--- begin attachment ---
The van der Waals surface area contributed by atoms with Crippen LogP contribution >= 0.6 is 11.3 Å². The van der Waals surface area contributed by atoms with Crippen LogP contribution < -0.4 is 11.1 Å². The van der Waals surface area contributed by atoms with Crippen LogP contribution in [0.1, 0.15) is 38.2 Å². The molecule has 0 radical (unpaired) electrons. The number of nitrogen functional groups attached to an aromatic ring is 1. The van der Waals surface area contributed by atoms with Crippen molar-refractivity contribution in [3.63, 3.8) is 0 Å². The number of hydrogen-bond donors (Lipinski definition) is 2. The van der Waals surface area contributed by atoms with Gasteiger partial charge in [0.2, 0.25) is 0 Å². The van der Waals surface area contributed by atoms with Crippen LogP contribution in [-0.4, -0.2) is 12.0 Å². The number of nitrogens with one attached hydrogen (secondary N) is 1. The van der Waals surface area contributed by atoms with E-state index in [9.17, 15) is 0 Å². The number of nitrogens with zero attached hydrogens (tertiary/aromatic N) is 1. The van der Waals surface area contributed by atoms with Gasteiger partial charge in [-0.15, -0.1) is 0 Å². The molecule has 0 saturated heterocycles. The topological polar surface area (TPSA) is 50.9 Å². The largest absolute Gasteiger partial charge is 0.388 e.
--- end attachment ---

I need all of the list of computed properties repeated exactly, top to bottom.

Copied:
The van der Waals surface area contributed by atoms with Crippen LogP contribution >= 0.6 is 11.3 Å². The van der Waals surface area contributed by atoms with Crippen LogP contribution < -0.4 is 11.1 Å². The van der Waals surface area contributed by atoms with Crippen LogP contribution in [0.1, 0.15) is 38.2 Å². The molecule has 0 radical (unpaired) electrons. The number of nitrogen functional groups attached to an aromatic ring is 1. The van der Waals surface area contributed by atoms with Crippen molar-refractivity contribution in [3.63, 3.8) is 0 Å². The number of hydrogen-bond donors (Lipinski definition) is 2. The van der Waals surface area contributed by atoms with Gasteiger partial charge in [0.2, 0.25) is 0 Å². The van der Waals surface area contributed by atoms with Crippen LogP contribution in [-0.4, -0.2) is 12.0 Å². The number of nitrogens with one attached hydrogen (secondary N) is 1. The van der Waals surface area contributed by atoms with E-state index in [9.17, 15) is 0 Å². The number of nitrogens with zero attached hydrogens (tertiary/aromatic N) is 1. The van der Waals surface area contributed by atoms with Gasteiger partial charge in [-0.15, -0.1) is 0 Å². The molecule has 0 saturated heterocycles. The topological polar surface area (TPSA) is 50.9 Å². The largest absolute Gasteiger partial charge is 0.388 e.